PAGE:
Ebook price is the biggest thing keeping me from buying an ereader. There is no way I would buy an ebook for a price that is more than a paperback. It's just not going to happen! Not when I will never really "own" the ebook and the DRM will keep me from putting it on whatever reader I want. Not owning it makes me feel like I am paying to borrow a book. Why bother? I'll just buy the cheap, used paperback. Then, I'll swap it and get another book. Maybe one day when the publishers aren't in panic mode over ebooks, it will make sense for me.

I totally understand that the convenience of an ereader makes it worthwhile for many and I want one REALLY!! bad; it just doesn't work for my needs yet. Maybe soon... *crossing fingers*

Date Posted: 3/1/2011 11:29 AM ET
Member Since: 3/8/2009
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^^^^ This is me too

Date Posted: 3/1/2011 12:47 PM ET
Member Since: 12/10/2005
Posts: 2,851
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CyberRead didn't cite specific practices, so I presume it's making a reference to business practices as a whole. I imagine the ebooks are priced too high to sell. This is probably an over-simplification, but I doubt I'm too far from the truth.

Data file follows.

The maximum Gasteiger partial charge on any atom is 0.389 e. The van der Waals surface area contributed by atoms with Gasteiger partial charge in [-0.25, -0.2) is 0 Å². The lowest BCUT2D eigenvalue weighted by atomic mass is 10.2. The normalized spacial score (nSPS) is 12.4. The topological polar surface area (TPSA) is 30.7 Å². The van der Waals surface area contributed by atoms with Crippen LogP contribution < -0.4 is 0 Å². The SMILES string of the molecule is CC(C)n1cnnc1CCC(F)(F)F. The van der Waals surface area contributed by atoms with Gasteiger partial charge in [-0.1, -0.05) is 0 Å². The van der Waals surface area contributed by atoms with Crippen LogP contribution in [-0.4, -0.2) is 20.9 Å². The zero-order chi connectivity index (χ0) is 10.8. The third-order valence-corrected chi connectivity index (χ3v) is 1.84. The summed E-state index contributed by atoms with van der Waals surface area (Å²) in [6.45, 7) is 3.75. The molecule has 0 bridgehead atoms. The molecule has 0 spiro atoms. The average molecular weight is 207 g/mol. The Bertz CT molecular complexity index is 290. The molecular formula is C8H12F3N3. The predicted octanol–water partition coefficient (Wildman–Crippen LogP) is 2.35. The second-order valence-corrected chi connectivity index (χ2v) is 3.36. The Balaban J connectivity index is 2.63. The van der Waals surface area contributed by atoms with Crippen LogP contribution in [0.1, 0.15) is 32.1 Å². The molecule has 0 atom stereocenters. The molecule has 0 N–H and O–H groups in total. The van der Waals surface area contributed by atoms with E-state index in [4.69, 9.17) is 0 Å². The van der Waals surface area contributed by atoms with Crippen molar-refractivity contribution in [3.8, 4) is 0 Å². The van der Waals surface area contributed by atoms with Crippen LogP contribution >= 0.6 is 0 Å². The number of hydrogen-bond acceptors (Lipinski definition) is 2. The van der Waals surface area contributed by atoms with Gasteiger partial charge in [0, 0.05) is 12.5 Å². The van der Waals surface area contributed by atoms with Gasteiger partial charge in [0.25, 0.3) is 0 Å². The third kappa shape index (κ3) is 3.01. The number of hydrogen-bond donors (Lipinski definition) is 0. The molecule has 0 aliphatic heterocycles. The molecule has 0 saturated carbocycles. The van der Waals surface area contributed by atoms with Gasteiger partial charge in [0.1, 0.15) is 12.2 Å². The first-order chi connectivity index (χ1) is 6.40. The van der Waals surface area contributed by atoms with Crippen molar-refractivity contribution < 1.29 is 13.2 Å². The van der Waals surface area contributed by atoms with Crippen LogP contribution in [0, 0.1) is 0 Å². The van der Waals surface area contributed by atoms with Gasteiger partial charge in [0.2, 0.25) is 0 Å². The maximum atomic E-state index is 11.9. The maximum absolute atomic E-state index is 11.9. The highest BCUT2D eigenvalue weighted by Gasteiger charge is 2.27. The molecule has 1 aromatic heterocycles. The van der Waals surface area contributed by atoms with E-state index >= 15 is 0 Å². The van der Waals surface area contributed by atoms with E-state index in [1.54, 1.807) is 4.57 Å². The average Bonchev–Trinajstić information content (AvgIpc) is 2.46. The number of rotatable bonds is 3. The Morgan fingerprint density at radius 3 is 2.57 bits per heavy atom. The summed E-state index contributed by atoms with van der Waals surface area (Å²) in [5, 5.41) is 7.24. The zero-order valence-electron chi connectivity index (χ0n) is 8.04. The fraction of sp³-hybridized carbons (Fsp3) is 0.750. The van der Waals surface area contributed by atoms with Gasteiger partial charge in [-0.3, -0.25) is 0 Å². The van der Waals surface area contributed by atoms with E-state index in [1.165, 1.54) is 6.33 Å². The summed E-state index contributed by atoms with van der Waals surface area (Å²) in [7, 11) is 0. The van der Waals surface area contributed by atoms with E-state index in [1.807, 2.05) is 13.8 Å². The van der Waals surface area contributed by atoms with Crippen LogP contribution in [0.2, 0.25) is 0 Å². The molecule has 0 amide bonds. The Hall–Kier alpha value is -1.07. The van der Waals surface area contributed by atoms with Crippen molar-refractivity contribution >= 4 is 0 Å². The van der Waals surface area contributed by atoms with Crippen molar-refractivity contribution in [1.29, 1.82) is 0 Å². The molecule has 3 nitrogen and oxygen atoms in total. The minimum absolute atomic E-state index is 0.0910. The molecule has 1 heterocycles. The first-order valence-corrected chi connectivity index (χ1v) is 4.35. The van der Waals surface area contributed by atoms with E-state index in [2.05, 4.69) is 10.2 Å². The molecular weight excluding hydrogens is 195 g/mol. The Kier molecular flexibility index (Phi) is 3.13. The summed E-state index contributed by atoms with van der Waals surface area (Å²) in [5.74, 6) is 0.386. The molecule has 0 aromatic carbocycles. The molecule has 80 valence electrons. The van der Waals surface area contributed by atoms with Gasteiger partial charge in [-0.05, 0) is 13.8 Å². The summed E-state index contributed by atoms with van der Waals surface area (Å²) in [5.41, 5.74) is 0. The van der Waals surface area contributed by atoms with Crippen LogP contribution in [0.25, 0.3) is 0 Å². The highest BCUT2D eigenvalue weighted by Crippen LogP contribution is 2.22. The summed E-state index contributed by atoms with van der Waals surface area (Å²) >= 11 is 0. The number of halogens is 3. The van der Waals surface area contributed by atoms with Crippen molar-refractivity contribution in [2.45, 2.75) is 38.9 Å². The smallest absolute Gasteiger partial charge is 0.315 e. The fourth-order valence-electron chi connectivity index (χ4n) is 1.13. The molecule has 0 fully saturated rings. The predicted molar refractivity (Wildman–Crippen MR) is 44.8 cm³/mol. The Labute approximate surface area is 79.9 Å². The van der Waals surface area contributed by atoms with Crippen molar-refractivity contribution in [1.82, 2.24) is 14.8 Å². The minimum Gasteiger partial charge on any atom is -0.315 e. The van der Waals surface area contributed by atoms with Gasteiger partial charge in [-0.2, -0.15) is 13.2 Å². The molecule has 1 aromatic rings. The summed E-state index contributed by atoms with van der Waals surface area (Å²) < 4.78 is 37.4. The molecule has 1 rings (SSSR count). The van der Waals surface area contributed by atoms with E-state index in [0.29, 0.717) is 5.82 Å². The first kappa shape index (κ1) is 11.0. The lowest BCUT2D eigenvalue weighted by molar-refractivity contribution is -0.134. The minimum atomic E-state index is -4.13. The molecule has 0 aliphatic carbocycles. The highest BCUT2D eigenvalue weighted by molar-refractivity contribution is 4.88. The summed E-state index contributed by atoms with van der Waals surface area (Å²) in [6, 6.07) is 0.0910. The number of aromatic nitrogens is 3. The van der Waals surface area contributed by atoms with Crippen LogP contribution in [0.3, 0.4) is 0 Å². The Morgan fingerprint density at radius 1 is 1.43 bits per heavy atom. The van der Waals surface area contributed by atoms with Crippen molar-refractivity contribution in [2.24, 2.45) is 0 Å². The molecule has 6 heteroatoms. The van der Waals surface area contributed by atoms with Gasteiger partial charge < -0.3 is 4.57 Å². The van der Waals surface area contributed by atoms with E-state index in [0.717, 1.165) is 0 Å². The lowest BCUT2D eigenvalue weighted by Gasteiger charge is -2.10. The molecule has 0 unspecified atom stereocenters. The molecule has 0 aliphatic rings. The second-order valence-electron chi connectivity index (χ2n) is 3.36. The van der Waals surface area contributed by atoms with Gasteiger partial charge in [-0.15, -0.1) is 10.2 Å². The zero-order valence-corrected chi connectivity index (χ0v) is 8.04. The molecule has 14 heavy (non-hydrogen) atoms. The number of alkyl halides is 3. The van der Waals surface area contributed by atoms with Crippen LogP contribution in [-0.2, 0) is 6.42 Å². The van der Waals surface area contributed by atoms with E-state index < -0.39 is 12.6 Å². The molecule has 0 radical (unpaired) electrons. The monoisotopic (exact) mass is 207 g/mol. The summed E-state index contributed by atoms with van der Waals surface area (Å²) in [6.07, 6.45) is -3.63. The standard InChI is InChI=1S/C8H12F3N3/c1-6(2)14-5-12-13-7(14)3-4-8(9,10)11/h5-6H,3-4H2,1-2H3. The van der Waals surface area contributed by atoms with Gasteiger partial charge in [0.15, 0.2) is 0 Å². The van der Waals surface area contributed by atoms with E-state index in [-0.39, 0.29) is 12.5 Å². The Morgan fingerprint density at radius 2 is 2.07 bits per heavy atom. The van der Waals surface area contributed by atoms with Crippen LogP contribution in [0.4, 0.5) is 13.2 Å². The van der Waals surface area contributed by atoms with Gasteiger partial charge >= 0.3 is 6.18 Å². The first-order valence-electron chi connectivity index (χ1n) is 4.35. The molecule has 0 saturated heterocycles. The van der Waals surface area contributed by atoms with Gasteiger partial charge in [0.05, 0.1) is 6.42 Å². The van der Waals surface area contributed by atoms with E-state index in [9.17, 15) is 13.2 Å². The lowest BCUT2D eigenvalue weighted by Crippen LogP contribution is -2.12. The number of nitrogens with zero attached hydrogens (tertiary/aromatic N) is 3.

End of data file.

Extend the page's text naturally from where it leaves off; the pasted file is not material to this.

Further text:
There is no way I would buy an ebook for a price that is more than a paperback. It's just not going to happen!

I completely agree. The only time I would consider paying more for an ebook is if it were non-fiction for work or school purposes, particularly if I wanted to make notations.

I have yet to pay $9.99 for a fiction ebook. I just can't bring myself to do it. By the same token, I won't pay full price for a hardcover or trade paperback. I occasionally buy MMP at retail, but usually there's a 4-for-3 deal, so I'm still getting a deal.

Not when I will never really "own" the ebook and the DRM will keep me from putting it on whatever reader I want.